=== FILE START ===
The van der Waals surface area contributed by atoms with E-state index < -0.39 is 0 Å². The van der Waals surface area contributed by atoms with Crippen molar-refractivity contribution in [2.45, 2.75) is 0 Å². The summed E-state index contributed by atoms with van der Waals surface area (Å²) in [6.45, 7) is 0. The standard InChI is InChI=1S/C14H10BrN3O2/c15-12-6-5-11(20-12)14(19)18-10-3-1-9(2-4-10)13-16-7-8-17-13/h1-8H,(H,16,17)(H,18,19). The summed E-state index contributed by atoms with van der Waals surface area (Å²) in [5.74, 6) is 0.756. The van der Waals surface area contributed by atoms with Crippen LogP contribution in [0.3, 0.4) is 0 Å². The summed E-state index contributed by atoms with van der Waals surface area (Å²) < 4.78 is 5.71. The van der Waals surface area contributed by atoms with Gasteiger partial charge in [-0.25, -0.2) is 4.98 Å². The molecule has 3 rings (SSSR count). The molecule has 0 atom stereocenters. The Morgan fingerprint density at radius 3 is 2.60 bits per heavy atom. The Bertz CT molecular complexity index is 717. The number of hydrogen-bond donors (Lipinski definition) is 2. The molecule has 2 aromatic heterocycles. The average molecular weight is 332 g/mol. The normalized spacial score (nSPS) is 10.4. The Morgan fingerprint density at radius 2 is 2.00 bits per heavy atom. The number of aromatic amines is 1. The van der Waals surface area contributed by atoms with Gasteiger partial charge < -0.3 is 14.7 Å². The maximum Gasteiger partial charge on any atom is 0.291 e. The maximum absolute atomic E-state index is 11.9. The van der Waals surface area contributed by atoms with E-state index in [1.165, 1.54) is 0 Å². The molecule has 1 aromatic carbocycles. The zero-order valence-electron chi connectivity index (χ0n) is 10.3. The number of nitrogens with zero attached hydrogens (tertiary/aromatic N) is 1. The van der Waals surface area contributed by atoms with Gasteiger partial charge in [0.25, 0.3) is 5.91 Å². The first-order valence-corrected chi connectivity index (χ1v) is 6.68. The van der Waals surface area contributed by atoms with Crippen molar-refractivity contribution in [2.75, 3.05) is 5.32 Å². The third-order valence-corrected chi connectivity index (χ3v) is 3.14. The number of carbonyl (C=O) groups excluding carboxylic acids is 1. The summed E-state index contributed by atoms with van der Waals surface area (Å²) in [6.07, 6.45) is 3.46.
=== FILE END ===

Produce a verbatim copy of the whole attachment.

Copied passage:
The van der Waals surface area contributed by atoms with E-state index < -0.39 is 0 Å². The van der Waals surface area contributed by atoms with Crippen molar-refractivity contribution in [2.45, 2.75) is 0 Å². The summed E-state index contributed by atoms with van der Waals surface area (Å²) in [6.45, 7) is 0. The standard InChI is InChI=1S/C14H10BrN3O2/c15-12-6-5-11(20-12)14(19)18-10-3-1-9(2-4-10)13-16-7-8-17-13/h1-8H,(H,16,17)(H,18,19). The summed E-state index contributed by atoms with van der Waals surface area (Å²) in [5.74, 6) is 0.756. The van der Waals surface area contributed by atoms with Crippen LogP contribution in [0.3, 0.4) is 0 Å². The summed E-state index contributed by atoms with van der Waals surface area (Å²) < 4.78 is 5.71. The van der Waals surface area contributed by atoms with Gasteiger partial charge in [-0.25, -0.2) is 4.98 Å². The molecule has 3 rings (SSSR count). The molecule has 0 atom stereocenters. The Morgan fingerprint density at radius 3 is 2.60 bits per heavy atom. The Bertz CT molecular complexity index is 717. The number of hydrogen-bond donors (Lipinski definition) is 2. The molecule has 2 aromatic heterocycles. The average molecular weight is 332 g/mol. The normalized spacial score (nSPS) is 10.4. The Morgan fingerprint density at radius 2 is 2.00 bits per heavy atom. The number of aromatic amines is 1. The van der Waals surface area contributed by atoms with Gasteiger partial charge < -0.3 is 14.7 Å². The maximum Gasteiger partial charge on any atom is 0.291 e. The maximum absolute atomic E-state index is 11.9. The van der Waals surface area contributed by atoms with E-state index in [1.165, 1.54) is 0 Å². The molecule has 1 aromatic carbocycles. The zero-order valence-electron chi connectivity index (χ0n) is 10.3. The number of nitrogens with zero attached hydrogens (tertiary/aromatic N) is 1. The van der Waals surface area contributed by atoms with Gasteiger partial charge in [0.25, 0.3) is 5.91 Å². The first-order valence-corrected chi connectivity index (χ1v) is 6.68. The van der Waals surface area contributed by atoms with Crippen molar-refractivity contribution in [2.75, 3.05) is 5.32 Å². The third-order valence-corrected chi connectivity index (χ3v) is 3.14. The number of carbonyl (C=O) groups excluding carboxylic acids is 1. The summed E-state index contributed by atoms with van der Waals surface area (Å²) in [6.07, 6.45) is 3.46.